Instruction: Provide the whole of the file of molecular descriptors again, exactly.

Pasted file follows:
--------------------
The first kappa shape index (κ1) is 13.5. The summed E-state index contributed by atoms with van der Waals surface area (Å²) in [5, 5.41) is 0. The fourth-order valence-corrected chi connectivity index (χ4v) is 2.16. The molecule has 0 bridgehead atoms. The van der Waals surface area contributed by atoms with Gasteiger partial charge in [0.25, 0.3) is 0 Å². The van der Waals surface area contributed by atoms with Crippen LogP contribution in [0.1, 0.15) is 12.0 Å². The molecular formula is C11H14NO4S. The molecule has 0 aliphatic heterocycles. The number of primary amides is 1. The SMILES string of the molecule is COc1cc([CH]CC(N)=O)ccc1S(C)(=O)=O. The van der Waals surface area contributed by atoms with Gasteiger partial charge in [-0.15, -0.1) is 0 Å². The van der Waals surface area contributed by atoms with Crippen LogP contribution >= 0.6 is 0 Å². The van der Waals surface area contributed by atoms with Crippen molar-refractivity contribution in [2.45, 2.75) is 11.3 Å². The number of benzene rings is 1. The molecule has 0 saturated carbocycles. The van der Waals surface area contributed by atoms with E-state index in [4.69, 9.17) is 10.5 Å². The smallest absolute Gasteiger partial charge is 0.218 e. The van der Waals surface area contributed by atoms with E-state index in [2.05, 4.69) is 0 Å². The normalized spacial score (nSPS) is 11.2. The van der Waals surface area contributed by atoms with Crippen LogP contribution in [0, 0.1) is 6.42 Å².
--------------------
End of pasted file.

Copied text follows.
The first kappa shape index (κ1) is 13.5. The summed E-state index contributed by atoms with van der Waals surface area (Å²) in [5, 5.41) is 0. The fourth-order valence-corrected chi connectivity index (χ4v) is 2.16. The molecule has 0 bridgehead atoms. The van der Waals surface area contributed by atoms with Gasteiger partial charge in [0.25, 0.3) is 0 Å². The van der Waals surface area contributed by atoms with Crippen LogP contribution in [0.1, 0.15) is 12.0 Å². The molecular formula is C11H14NO4S. The molecule has 0 aliphatic heterocycles. The number of primary amides is 1. The SMILES string of the molecule is COc1cc([CH]CC(N)=O)ccc1S(C)(=O)=O. The van der Waals surface area contributed by atoms with Gasteiger partial charge in [-0.15, -0.1) is 0 Å². The van der Waals surface area contributed by atoms with Crippen LogP contribution >= 0.6 is 0 Å². The van der Waals surface area contributed by atoms with Crippen molar-refractivity contribution in [2.45, 2.75) is 11.3 Å². The number of benzene rings is 1. The molecule has 0 saturated carbocycles. The van der Waals surface area contributed by atoms with E-state index in [4.69, 9.17) is 10.5 Å². The smallest absolute Gasteiger partial charge is 0.218 e. The van der Waals surface area contributed by atoms with E-state index in [2.05, 4.69) is 0 Å². The normalized spacial score (nSPS) is 11.2. The van der Waals surface area contributed by atoms with Crippen LogP contribution in [0, 0.1) is 6.42 Å².